These are the new primetime actors you can't get enough of this season:
Andrew Rannells's Bryan Collins in "The New Normal"
I know this is technically redundant—patting a gay guy on the back for playing a gay man is like applauding Sophia Vergara for playing a hot woman. But Rannells has really succeeded in pushing past the usual stereotypes. Sure, his character Bryan is judgmental, feminine, and style-fixated, but he's an eager dad and loving husband first and foremost. That's not to say that he shies away from embracing his homosexuality. A gay advocate on primetime television hasn't been this vocal since "Will & Grace" was at its peak in the early 00s. And I for one am happy that television is finally starting to reflect reality instead of Middle America's truncated fantasy.
Aubrey Anderson-Emmons's Lily Tucker-Pritchett on "Modern Family"
Five-year-olds don't have comic timing. Therefore, what Aubrey does is unnatural. One-liners from children are rarely if ever tweeted—and if so, they are adorable or naive, not insulting and hostile. This girl's got a mouth on her. You often wish you were that clever at your age, let alone her's. And you definitely wish you could get away with saying half the things she does. She's your youngest idol.
Bobby Cannavale's Gyp Rosetti on "Boardwalk Empire"
Sigh. I don't even know where to begin. I mean, I know where I want to begin—the dog collar sex scenes—but I feel like I might need to preface that with something. Let's see…you have never, ever, ever seen Bobby Cannavale like this before. Or, at least I haven't. The first time I saw him was as Will's boyfriend on "Will & Grace." So hunky, so dreamy, and—that voice!—so macho! It was a while before I saw him again trying to be eccentric in the short-lived "Cupid" reboot, and failing to be supportive in the indie drama Win Win. So when he popped up on Martin Scorsese's HBO drama with an Italian accent and a hot temper, I thought, Man! He was born to play a mobster. It wasn't even like he was playing pretend. You believed he was a killer. An easily offended, insecure animal who had to be chained and beaten to be aroused. He was like a mobster's id come to life—the uncivilized, untamed, primal incarnation. The difference between him and the rest of the gangsters is that they're driven by money and he's driven by the desire for respect. But who can respect an animal? It's a recipe for disaster. Every episode you sat on pins and needles, waiting to see what would set him off next as if any of the backlash could ever fall upon you.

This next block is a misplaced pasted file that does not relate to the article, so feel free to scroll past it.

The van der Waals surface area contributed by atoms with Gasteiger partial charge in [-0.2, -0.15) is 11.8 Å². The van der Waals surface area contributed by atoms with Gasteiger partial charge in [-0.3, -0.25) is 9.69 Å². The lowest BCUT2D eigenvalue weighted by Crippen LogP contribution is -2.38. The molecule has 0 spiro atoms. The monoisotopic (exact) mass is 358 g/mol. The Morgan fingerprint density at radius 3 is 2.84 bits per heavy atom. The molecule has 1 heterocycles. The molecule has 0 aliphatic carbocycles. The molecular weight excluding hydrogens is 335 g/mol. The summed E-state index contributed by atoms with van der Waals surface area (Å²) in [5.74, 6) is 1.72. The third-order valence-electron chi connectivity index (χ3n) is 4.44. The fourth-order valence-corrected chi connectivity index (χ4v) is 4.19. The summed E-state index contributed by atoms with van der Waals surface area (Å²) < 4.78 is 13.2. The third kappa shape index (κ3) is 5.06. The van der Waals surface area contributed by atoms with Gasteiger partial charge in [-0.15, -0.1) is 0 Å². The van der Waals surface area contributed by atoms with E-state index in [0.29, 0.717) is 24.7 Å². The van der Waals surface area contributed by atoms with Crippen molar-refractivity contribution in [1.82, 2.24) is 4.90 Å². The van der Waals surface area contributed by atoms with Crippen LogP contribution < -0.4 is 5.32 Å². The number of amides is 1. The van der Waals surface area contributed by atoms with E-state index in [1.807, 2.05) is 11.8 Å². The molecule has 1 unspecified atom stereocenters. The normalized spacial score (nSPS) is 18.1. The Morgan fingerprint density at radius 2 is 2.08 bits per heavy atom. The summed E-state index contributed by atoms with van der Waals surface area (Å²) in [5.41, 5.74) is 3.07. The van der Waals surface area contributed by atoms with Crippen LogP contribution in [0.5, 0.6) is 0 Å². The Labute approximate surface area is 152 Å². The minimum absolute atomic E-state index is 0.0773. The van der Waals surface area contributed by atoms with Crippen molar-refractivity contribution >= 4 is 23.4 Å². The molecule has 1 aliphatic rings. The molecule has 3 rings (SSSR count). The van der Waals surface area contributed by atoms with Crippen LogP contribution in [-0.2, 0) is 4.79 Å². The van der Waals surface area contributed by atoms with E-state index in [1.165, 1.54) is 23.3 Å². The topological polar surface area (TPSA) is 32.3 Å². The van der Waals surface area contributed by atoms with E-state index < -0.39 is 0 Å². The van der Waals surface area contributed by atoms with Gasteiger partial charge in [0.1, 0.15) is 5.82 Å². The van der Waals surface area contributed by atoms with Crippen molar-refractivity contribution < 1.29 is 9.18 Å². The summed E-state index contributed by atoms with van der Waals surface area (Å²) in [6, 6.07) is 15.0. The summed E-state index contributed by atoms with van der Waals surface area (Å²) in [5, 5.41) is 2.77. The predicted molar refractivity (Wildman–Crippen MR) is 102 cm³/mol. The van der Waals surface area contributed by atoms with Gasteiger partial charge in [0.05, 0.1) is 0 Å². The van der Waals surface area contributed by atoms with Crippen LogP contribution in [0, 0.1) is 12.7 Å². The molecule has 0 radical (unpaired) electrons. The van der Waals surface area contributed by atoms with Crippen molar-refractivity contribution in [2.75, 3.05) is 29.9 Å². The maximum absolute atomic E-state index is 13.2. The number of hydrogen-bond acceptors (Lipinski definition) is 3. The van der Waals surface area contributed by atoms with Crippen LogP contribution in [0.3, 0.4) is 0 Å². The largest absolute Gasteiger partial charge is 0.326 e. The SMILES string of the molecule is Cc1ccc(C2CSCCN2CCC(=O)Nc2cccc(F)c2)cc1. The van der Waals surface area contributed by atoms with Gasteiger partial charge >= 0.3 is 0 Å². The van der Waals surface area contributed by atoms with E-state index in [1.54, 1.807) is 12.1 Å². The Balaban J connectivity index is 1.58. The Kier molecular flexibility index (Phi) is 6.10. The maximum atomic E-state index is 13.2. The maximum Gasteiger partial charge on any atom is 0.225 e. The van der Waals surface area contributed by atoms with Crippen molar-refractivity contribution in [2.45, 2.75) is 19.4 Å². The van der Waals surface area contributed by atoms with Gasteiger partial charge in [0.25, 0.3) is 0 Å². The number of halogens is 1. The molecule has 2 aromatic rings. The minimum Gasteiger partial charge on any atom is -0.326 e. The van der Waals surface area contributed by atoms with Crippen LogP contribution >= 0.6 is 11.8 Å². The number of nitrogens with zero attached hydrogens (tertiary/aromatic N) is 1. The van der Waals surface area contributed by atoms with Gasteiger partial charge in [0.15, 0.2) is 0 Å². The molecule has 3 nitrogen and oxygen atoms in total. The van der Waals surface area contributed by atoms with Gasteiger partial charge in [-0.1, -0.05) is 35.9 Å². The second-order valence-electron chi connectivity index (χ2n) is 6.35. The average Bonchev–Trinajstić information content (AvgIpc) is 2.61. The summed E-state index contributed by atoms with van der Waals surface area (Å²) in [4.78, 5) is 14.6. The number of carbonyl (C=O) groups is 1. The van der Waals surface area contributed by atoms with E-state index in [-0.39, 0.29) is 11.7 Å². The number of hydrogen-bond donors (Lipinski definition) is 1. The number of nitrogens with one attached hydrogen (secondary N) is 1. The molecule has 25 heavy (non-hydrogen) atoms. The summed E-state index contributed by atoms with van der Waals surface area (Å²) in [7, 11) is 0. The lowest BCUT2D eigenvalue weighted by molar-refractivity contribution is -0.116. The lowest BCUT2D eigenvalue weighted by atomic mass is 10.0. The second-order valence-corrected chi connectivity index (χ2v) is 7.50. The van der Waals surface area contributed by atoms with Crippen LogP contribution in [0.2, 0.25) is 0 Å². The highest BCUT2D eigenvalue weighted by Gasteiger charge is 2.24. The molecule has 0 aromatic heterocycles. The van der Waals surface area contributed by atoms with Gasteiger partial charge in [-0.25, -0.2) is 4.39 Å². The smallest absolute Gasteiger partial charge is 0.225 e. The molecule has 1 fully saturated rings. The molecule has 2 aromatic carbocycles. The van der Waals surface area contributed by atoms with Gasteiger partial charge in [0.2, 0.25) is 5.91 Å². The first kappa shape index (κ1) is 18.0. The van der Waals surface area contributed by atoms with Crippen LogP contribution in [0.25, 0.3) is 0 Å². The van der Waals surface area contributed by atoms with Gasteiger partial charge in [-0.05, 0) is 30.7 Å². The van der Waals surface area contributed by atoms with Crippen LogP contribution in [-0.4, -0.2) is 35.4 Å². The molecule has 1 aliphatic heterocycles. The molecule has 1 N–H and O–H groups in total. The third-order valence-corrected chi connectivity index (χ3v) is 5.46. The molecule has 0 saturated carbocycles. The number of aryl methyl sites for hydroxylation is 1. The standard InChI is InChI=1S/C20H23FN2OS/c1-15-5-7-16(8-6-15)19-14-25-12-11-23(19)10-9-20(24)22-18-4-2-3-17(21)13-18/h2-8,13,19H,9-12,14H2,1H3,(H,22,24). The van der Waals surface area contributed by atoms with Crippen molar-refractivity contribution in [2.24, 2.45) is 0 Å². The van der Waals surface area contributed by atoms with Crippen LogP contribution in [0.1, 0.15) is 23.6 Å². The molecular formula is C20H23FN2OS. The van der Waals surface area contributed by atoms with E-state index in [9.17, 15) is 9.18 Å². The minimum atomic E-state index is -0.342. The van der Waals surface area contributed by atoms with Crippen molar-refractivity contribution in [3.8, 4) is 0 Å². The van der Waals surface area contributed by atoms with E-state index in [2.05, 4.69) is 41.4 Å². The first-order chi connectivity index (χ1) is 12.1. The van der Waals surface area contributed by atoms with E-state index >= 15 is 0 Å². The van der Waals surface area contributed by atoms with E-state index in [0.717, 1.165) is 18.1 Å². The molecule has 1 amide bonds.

Brett Gelman's Mr. K in "Go On"
Mr. K is an essential component to what makes Matthew Perry's latest sitcom work. He pushes the sanity envelope just enough to make the audience wonder if they did in fact hear or see what just happened, without annoying them so much they turn the channel. It's evident from ensemble sitcoms like "Community," "The Office," "Parks and Recreation," and "Happy Endings" that there's always one guy who's a litttttle off. Mr. K puts them all to shame.
Clare Bowen's Scarlett O'Connor on "Nashville"
This young Aussie plays a mousy songwriter/singer who doesn't give herself half as much credit as she deserves. She's the kind of singer who doesn't need the revealing wardrobe or a gossip-worthy public lifestyle to impress an audience of music lovers. She snuggles under your skin with every crooning note, and changes the rhythm of your heartbeat with every tear-inducing lyric. Taylor Swift wishes she was this good.
Jake Lacy's Pete on "The Office"
Pete is a godsent. This workplace sitcom has been gradually boring the hell out of its fans for the last few seasons and it has nothing to do with Steve Carrell's departure and everything to do with the core love story between Jim and Pam dissolving into a boring marriage. They were the heart of the series and now it's just odd behavior initiated by Ed Helms, as if starring in The Hangover has now given him some sort of free reign over hogging most of the screen time. Thankfully though, there is a romance brewing between the new employee Pete and Andy's on-again-off-again girlfriend Erin that mirrors the love triangle that Jim, Pam, and Roy were entangled in. A sweet, under-appreciated receptionist is secretly wooed by an underachieving fellow employee, who patiently waits for her to realize that she must dump her undeserving, inconsiderate boyfriend. Thank you Pete. For keeping me awake on Thursday nights.